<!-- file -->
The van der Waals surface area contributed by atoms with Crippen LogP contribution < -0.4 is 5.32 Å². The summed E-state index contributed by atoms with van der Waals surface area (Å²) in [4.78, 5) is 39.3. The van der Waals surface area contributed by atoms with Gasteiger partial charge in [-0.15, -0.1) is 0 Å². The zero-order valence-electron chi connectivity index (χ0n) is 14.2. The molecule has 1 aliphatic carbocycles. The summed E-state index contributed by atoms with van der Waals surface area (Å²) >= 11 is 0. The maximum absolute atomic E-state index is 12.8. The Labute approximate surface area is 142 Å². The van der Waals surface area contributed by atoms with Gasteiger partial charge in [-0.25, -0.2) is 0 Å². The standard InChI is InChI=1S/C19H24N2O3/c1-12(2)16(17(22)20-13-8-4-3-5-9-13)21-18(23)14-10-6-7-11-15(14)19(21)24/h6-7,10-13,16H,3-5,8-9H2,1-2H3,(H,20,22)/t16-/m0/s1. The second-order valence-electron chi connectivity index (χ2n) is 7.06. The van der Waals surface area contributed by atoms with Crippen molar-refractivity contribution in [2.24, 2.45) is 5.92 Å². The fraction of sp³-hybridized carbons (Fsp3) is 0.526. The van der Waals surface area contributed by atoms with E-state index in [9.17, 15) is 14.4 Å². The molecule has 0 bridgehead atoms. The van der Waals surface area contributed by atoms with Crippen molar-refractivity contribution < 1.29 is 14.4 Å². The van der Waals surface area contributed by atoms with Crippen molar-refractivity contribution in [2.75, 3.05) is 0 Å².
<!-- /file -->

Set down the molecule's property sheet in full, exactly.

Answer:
The van der Waals surface area contributed by atoms with Crippen LogP contribution < -0.4 is 5.32 Å². The summed E-state index contributed by atoms with van der Waals surface area (Å²) in [4.78, 5) is 39.3. The van der Waals surface area contributed by atoms with Gasteiger partial charge in [-0.15, -0.1) is 0 Å². The zero-order valence-electron chi connectivity index (χ0n) is 14.2. The molecule has 1 aliphatic carbocycles. The summed E-state index contributed by atoms with van der Waals surface area (Å²) >= 11 is 0. The maximum absolute atomic E-state index is 12.8. The Labute approximate surface area is 142 Å². The van der Waals surface area contributed by atoms with Gasteiger partial charge in [-0.25, -0.2) is 0 Å². The standard InChI is InChI=1S/C19H24N2O3/c1-12(2)16(17(22)20-13-8-4-3-5-9-13)21-18(23)14-10-6-7-11-15(14)19(21)24/h6-7,10-13,16H,3-5,8-9H2,1-2H3,(H,20,22)/t16-/m0/s1. The second-order valence-electron chi connectivity index (χ2n) is 7.06. The van der Waals surface area contributed by atoms with Crippen molar-refractivity contribution in [2.24, 2.45) is 5.92 Å². The fraction of sp³-hybridized carbons (Fsp3) is 0.526. The van der Waals surface area contributed by atoms with E-state index in [9.17, 15) is 14.4 Å². The molecule has 0 bridgehead atoms. The van der Waals surface area contributed by atoms with Crippen molar-refractivity contribution < 1.29 is 14.4 Å². The van der Waals surface area contributed by atoms with Crippen molar-refractivity contribution in [2.75, 3.05) is 0 Å².